Copy and paste: The enemy of the web?

As a police reporter at the Daytona Beach News-Journal, I gradually became accustomed to local evening news anchors reading my well-researched reports verbatim with no credit. When I made the transition to interactive journalism, copyright infringement became less of a problem as whole multimedia stories are a little harder to lift.

The familiar frustration was brought back in an instant when I discovered, via Technorati, that someone had plagiarized an entire post and its images. While the offending post has since been removed, it did call to question what writers, bloggers and photographers should do when they discover someone else is presenting content as their own.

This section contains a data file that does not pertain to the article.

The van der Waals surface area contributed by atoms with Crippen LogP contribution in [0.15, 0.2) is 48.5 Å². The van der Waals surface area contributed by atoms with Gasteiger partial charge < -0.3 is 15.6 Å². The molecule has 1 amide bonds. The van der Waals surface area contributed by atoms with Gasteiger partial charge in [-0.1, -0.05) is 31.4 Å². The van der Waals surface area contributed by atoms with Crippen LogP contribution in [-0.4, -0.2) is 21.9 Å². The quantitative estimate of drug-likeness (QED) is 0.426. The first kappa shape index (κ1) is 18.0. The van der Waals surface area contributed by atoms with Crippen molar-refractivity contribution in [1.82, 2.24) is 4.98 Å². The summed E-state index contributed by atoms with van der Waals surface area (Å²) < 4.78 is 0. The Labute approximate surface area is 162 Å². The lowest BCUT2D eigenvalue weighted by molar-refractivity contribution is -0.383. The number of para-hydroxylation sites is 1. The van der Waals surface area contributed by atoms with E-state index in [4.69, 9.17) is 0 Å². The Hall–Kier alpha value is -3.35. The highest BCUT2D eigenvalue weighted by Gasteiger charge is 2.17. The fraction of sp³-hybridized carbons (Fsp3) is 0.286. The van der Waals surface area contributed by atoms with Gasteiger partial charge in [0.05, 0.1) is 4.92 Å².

My initial reaction was to turn to the Twitterverse because, as this post suggests, Twitter is great for asking questions. While waiting for responses, a quick Google search turned up this post on what to do when someone steals your content.

Tweeps @ryansholin, @jenconnic, @jgrad09, @editorialiste and @dblacombe (whose own encounter with a plagiarizer was helpful) collectively suggested writing a cease and desist letter. Their immediate help speaks to the power of crowdsourcing and social networks like Twitter.

Technology is enriching our lives by providing a space where we can share our craft with others, but it’s hard not to feel the sting when something like this occurs. I still have immense faith in the web, despite its obvious deficiencies. For more on copyright law and protecting your content, check out this previous post.